Thursday, April 4, 2024

Just as power grids struggle, the AI and EV electricity monsters turn up for breakfast

It is interesting to hear this which has been a pending threat forever.  We also have plenty of idled power plants out there as well.  none of this disturbed the power supply.  The problem has been building out distribution infrastructure that demands subsidies.  A little foot draging eh?

Every power plant cen charge batteries on site and save a huge grid loss.  We currently love natural gas generators we can actually build anywhere we have demand and quickly as well.

And absolutely noone has listened to me about atmospheric pressure cooling stack power plants we can build to produce multi meg power right in a city near you.  We could have built them when Tesla built Niagra Falls.

A real power shortage is technically impossible without himan failure.

Just as power grids struggle, the AI and EV electricity monsters turn up for breakfast

As Western grids are teetering, people are suddenly realizing demand for electricity is about to skyrocket

Unstoppable demands are about to meet immovable rocks. A year ago the grid managers thought they had their five year plans figured out, but now the same experts think we are going to need to add twice as much generation as they did then. The watt-hogs have arrived to chew on some gigawatt hours.

The usual slow grid planning processes are getting upended. Take the US State of Georgia for example. They have scored lots of new electric vehicle and battery factories, a few large “clean energy” manufacturing projects, and have attracted a bunch of energy-sucking data centers, but all of these things add massive loads to the grid.

In the last 22 years demand for electricity hasn’t growth much, so in 2022 Georgia Power were expecting to close their coal fired plants pretty soon, and not even put forward a new plan til 2025. Instead Georgia Power are knocking on the state regulators door to let it expand generation. They’re now expecting winter demand will grow 17 times faster than their previous plan, and summer use will explode to 28 times more*. In 2022 they thought the system might be OK until 2030. Now they think the “shortfalls” start by 2025. And 70% of the capacity they want to add is fossil fuel based.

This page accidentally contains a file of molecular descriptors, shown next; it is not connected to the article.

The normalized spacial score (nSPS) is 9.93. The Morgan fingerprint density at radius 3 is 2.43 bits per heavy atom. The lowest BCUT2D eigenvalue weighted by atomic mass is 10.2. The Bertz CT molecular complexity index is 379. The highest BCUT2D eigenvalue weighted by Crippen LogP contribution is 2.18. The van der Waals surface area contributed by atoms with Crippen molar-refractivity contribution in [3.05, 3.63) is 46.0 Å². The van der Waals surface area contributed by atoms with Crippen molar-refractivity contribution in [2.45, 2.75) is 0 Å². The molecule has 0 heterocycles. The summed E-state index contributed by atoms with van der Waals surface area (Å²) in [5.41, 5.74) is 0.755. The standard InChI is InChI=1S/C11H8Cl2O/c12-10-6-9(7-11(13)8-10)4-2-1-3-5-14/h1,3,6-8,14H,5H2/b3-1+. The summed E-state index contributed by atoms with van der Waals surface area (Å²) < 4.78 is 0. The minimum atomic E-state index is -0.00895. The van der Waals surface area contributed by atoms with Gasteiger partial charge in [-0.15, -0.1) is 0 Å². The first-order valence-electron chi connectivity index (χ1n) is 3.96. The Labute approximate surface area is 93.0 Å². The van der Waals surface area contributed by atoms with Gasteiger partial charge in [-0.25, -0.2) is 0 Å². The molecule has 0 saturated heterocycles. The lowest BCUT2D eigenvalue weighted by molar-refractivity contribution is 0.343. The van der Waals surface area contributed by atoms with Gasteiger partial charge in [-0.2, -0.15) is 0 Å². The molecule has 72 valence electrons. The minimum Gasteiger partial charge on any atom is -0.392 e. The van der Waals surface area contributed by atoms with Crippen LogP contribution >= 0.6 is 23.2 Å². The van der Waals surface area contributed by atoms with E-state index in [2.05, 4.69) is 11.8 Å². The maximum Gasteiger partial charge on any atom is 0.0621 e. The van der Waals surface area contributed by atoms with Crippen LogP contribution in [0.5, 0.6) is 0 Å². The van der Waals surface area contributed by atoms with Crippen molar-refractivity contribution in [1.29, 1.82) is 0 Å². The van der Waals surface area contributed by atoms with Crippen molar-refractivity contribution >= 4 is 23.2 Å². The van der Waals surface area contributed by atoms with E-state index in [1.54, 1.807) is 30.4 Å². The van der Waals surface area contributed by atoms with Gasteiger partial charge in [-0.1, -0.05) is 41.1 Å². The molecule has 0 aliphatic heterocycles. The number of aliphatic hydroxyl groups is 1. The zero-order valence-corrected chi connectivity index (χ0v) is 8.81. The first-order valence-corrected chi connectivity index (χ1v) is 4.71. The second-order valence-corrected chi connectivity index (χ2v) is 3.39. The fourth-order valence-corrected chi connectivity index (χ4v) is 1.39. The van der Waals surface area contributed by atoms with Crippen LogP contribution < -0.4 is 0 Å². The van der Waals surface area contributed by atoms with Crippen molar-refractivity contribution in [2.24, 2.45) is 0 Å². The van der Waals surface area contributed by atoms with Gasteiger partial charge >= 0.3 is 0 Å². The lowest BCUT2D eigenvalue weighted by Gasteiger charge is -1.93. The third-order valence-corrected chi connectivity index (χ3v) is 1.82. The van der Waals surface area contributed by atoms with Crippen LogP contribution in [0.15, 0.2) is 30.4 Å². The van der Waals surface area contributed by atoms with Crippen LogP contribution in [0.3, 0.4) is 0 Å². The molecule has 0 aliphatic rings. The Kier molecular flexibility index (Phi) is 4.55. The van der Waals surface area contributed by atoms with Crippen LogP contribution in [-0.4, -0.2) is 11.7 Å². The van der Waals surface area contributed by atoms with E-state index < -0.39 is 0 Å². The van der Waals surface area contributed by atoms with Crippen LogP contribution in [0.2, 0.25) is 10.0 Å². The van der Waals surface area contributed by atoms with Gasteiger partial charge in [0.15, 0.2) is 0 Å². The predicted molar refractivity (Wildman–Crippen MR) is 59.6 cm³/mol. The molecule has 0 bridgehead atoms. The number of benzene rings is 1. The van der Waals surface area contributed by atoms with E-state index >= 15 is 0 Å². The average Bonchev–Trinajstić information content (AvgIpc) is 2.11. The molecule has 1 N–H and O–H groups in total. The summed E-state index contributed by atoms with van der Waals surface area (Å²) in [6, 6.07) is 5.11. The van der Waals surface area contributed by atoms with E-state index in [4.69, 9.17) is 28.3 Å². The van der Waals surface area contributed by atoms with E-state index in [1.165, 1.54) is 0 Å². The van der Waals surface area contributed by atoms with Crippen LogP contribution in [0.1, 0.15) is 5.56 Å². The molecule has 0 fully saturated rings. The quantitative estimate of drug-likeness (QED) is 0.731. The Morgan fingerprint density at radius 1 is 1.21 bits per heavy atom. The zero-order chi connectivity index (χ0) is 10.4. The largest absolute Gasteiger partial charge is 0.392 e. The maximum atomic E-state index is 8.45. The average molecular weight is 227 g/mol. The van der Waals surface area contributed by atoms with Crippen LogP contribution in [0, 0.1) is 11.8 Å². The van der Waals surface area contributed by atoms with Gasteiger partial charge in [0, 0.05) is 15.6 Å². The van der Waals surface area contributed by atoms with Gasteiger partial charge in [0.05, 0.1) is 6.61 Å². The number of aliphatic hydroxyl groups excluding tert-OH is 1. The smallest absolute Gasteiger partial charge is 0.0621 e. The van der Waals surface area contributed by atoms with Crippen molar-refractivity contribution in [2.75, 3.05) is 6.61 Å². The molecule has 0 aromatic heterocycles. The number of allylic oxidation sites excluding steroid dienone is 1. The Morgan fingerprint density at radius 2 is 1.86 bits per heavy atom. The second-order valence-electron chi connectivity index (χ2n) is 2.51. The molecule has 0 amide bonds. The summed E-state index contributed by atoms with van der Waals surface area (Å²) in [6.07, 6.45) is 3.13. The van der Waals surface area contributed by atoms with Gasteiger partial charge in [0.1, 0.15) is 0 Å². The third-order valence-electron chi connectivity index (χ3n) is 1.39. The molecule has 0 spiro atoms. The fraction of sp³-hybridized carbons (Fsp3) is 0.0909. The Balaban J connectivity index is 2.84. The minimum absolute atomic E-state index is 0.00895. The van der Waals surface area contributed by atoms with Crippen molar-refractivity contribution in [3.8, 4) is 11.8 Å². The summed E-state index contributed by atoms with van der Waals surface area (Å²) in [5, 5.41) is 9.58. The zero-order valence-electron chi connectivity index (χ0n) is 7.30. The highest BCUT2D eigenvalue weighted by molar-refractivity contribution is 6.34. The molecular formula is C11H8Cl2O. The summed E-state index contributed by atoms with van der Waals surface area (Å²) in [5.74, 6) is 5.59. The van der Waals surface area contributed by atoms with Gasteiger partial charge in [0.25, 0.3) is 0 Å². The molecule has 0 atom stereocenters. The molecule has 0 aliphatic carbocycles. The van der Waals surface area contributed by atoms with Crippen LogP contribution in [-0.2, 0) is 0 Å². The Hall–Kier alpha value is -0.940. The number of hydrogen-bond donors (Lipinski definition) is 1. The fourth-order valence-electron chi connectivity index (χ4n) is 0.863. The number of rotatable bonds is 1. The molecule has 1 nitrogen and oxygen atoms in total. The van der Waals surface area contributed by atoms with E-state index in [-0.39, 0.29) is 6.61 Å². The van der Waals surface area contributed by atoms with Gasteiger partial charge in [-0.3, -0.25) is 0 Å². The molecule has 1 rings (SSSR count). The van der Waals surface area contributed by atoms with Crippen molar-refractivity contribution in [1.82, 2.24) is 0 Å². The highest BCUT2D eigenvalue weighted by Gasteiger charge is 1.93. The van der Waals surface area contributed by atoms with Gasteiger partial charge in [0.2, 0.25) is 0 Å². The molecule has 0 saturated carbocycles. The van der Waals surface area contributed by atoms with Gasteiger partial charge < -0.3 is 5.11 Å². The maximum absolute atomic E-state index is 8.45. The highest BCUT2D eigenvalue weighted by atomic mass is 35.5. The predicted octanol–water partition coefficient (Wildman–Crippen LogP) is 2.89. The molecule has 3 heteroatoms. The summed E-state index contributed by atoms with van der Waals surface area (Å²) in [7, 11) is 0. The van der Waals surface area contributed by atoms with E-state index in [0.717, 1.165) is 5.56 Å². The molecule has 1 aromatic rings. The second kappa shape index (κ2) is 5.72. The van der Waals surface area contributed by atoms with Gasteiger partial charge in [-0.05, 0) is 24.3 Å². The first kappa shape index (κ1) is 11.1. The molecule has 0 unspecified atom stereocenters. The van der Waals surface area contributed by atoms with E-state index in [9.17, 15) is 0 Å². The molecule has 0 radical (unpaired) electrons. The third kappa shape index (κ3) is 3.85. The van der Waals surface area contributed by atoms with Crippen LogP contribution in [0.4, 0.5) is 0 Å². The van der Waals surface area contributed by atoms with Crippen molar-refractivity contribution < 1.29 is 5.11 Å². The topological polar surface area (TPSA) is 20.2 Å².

It could be the worst possible time, say, for politicians to force cars and trucks to run off the grid too…

The Editorial Board, The Wall Street Journal

Artificial-intelligence data centers and climate rules are pushing the power grid to what could become a breaking point.

AEP Ohio says new data centers and Intel’s $20 billion planned chip plant will increase strain on the grid. Chip factories and data centers can consume 100 times more power than a typical industrial business. … A new Micron chip factory in upstate New York is expected to require as much power by the 2040s as the states of New Hampshire and Vermont combined.

Electricity demand to power data centers is projected to increase by 13% to 15% compounded annually through 2030.

The shortage of power is already slowing the building of new data centres by up to six years. It’s so bad, Amazon just bought a 1,200 acre data warehouse right next to a nuclear plant so it can live off nuclear energy. The data center may use up to 960 MW of power, which would be nearly 40% of all the power provided by the nuclear plant.

It’s almost like the CCP is in charge of our electricity grids?

The green subsidies make the unreliable generators happy, but more unreliables in turn destroys the market for the reliable guys. There’s not much point running major capital infrastructure as a back up for a second rate generators. Not surprisingly, many of the essential generators are about to go off to grid-heaven forever and the new replacements are, as the bureaucrats say “not clearly identified” yet.

PJM Interconnection runs the wholesale power market on 13 US States. They latest report signals trouble coming according to the WSJ:

About 20 gigawatts of fossil-fuel power are scheduled to retire over the next two years—enough to power 15 million homes—including a large natural-gas plant in Massachusetts that serves as a crucial source of electricity in cold snaps. PJM’s external market monitor last week warned that up to 30% of the region’s installed capacity is at risk of retiring by 2030.

Meantime, the Inflation Reduction Act’s huge renewable subsidies make it harder for fossil-fuel and nuclear plants to compete in wholesale power markets. The cost of producing power from solar and wind is roughly the same as from natural gas. But IRA tax credits can offset up to 50% of the cost of renewable operators.

All the artificial intelligence arriving appears to be shining a light onto human stupidity.

Who could have guessed that if we subsidize unreliable generators we would get an unreliable grid?

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